I ran across an article on what becomes of monkeys and exotic animals when their owners are no longer in the picture. From globeandmail.com:

Mike Davies, one of the caregivers, points to Mr. Jenkins, a black-handed spider monkey who swings with incredible ease – grace, even – in the confines of his cage. But don’t get too close.

“I’ve come out of here black and blue all up one arm from Mr. Jenkins,” he confesses. It seems the little geezer, who was taken away from his mother at too young an age, specializes in the old pinch-and-twist as a way of getting attention.

It’s not an easy life being a monkey keeper. In an ornery mood, monkeys will bite or scratch. They will pull off your moles while they are grooming you, unaware that it will cause you to perform a jig of pain.

The marmosets, squirrel-sized guys with teeny humanoid faces, may even ejaculate on your head. “That’s why I always wear a cap,” Mr. Davies says helpfully.

This is the most honest definition of a punkey I’ve seen.

Punkeys [puhnk-ees] – noun, pluralkeys, verb, –keyed, -keying. (noun) 1. Teeny Humanoids that may ejaculate on your head.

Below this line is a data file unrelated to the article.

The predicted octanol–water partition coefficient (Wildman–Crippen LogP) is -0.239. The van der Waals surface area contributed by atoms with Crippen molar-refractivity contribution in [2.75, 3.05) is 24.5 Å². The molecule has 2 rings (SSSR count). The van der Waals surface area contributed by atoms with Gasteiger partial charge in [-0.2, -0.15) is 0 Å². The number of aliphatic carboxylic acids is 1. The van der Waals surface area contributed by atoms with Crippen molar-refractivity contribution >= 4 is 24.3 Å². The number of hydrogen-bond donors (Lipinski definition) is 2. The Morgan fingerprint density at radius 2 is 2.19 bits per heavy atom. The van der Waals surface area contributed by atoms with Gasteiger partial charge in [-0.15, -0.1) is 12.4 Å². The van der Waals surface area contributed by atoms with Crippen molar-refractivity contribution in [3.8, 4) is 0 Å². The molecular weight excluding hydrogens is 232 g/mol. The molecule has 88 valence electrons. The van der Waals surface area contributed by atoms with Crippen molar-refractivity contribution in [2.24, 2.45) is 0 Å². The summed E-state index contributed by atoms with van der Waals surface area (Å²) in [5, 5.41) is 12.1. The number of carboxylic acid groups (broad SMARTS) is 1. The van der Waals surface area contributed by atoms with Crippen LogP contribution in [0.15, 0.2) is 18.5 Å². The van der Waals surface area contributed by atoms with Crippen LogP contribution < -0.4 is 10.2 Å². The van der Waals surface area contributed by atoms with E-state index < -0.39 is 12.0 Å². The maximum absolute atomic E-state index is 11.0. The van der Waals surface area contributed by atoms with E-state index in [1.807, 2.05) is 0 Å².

However, the flip side – being a monkey – is no piece of banana cake either. Sherri Delaney, a police officer who runs the sanctuary as “her other day job,” works with a small team of people to try to ensure her charges are fed, clean, and mentally and physically stimulated. But it’s an uphill battle.

“If you or I were in a 12-by-12-foot jail cell … their plight is very much the same,” Ms. Delaney says.

Ms. Delaney’s primates come from laboratories, roadside zoos and misguided owners. Naturally feisty and easily bored in captivity, monkeys are far from being ideal pets, although a devoted subculture of owners dress them in diapers and clothes and refer to them as “monkids.”

But nobody with a monkid banks on catching hepatitis from their baby, or receiving a face mauling. The results of this sort of mismatch are predictably tragic: The animals are restrained further (like one resident Japanese macaque, who was confined to a laundry basket when she misbehaved) or abandoned.

“These are wild animals. They are not pets,” Ms. Delaney says. But dozens of childless women posting Internet pleas for a baby monkey, along with the existence of a cottage industry of monkey seamstresses, suggest they have some very big shoes to fill.

Monkey seamstresses?? They can sew? Holy crap! Even our sweatshops are being outsourced! How good can a monkey sew a Chinese frog or a darning stitch? I doubt they’re very good at all.

Like our own human punks that we all know, early development is critical. We need to nip it in the bud before the monkeys become punkeys.